There’s not a lot that a small country like New Zealand can do when a large power like Russia threatens another country.
But we’re doing what we can.
Foreign Affairs Minister Murray McCully called the Russian ambassador in over the escalation of tensions.
Foreign Affairs Minister Murray McCully says the Russian Ambassador was called in to the Ministry of Foreign Affairs and Trade this afternoon over the escalation of tensions in Ukraine.
“On my instructions the Russian Ambassador has been called in to the Ministry to hear directly New Zealand’s views on the situation in the Ukraine,” Mr McCully says.
“New Zealand is deeply alarmed at the escalation of tensions in Ukraine over recent days and we condemn the breach of Ukraine’s sovereignty and territorial integrity.
“We understand Russia has significant interests especially in the Crimean Peninsula, however they need to pursue these interests in a manner that is consistent with Russia’s treaty obligations, international law and accepted international norms.
“New Zealand calls on the Russian Government to take steps to reduce tensions and to engage in consultations with other affected parties to achieve this objective.”
We’re also using trade as a lever:
Prime Minister John Key ordered Trade Minister Tim Groser home from Russia today, ending for now any further discussions on a Russian free trade deal that has been three years in the making as Russia ratchets up pressure on Ukraine on the Crimean Peninsula.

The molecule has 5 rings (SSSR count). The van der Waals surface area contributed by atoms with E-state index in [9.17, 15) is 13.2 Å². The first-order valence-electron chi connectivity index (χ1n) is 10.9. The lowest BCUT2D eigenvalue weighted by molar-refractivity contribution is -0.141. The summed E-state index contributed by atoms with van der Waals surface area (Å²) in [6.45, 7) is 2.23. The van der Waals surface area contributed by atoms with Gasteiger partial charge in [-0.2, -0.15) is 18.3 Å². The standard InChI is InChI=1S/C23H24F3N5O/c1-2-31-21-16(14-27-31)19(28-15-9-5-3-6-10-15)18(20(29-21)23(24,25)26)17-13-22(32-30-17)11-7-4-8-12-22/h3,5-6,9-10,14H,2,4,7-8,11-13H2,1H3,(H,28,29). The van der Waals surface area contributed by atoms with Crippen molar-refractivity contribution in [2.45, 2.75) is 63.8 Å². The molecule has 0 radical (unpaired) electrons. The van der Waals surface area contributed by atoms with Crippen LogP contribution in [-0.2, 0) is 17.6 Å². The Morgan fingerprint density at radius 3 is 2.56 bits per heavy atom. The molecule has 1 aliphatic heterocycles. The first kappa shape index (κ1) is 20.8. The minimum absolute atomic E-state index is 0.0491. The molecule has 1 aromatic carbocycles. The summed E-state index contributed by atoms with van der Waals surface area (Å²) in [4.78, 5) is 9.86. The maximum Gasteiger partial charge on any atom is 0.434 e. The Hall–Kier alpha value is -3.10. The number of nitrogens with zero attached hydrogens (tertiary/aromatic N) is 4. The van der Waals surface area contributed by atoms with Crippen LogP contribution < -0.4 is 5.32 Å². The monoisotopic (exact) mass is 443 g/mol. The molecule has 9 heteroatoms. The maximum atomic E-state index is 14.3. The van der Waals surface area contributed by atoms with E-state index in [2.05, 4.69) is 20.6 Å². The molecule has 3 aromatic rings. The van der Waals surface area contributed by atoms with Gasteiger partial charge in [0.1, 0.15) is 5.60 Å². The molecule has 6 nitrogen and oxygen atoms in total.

Groser had been in Moscow for trade talks ahead of a possible visit to the Russian capital by Key in a fortnight as part of a global swing through China and Europe that will take in meetings with senior Chinese leadership and an international Nuclear Security Summit in the Netherlands.
Key said he was only missing Moscow on the forthcoming trip because suggested dates had not worked for the Russian president Vladimir Putin, although continuing to discuss an FTA with Russia in the present circumstances was not appropriate.
“I don’t think we could seriously, even if Mr Groser could tie up a deal this afternoon, (sign a free trade agreement) at the same time as we are expressing our deep concern about the threat to sovereignty in Ukraine,” said Key. . .
I wouldn’t go so far as this:
I think NZ saying to Russia 'leave Crimea or we don't do free trade with you' might actually be the one thing to stop this war.—
Heath duPlessisAllan (@hdpaNEWS) March 03, 2014
But trade, or a threat to it, is the strongest way we can condemn Russia’s actions.